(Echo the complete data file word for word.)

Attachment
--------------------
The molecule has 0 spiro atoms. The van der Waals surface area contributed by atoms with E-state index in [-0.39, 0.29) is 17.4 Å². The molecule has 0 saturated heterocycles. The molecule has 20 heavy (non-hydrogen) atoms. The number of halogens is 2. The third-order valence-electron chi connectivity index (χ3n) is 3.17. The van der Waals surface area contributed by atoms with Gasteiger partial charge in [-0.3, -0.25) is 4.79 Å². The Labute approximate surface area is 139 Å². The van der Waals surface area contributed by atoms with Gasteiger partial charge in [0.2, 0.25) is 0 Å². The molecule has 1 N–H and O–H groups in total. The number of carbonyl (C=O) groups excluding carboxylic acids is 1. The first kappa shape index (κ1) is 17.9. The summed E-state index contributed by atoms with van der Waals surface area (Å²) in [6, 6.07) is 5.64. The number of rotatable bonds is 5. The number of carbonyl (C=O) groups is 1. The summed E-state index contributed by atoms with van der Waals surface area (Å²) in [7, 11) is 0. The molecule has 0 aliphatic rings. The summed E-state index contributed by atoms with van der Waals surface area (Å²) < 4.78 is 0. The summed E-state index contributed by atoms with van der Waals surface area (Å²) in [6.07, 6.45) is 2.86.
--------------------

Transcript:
The molecule has 0 spiro atoms. The van der Waals surface area contributed by atoms with E-state index in [-0.39, 0.29) is 17.4 Å². The molecule has 0 saturated heterocycles. The molecule has 20 heavy (non-hydrogen) atoms. The number of halogens is 2. The third-order valence-electron chi connectivity index (χ3n) is 3.17. The van der Waals surface area contributed by atoms with Gasteiger partial charge in [-0.3, -0.25) is 4.79 Å². The Labute approximate surface area is 139 Å². The van der Waals surface area contributed by atoms with Gasteiger partial charge in [0.2, 0.25) is 0 Å². The molecule has 1 N–H and O–H groups in total. The number of carbonyl (C=O) groups excluding carboxylic acids is 1. The first kappa shape index (κ1) is 17.9. The summed E-state index contributed by atoms with van der Waals surface area (Å²) in [6, 6.07) is 5.64. The number of rotatable bonds is 5. The number of carbonyl (C=O) groups is 1. The summed E-state index contributed by atoms with van der Waals surface area (Å²) in [7, 11) is 0. The molecule has 0 aliphatic rings. The summed E-state index contributed by atoms with van der Waals surface area (Å²) < 4.78 is 0. The summed E-state index contributed by atoms with van der Waals surface area (Å²) in [6.07, 6.45) is 2.86.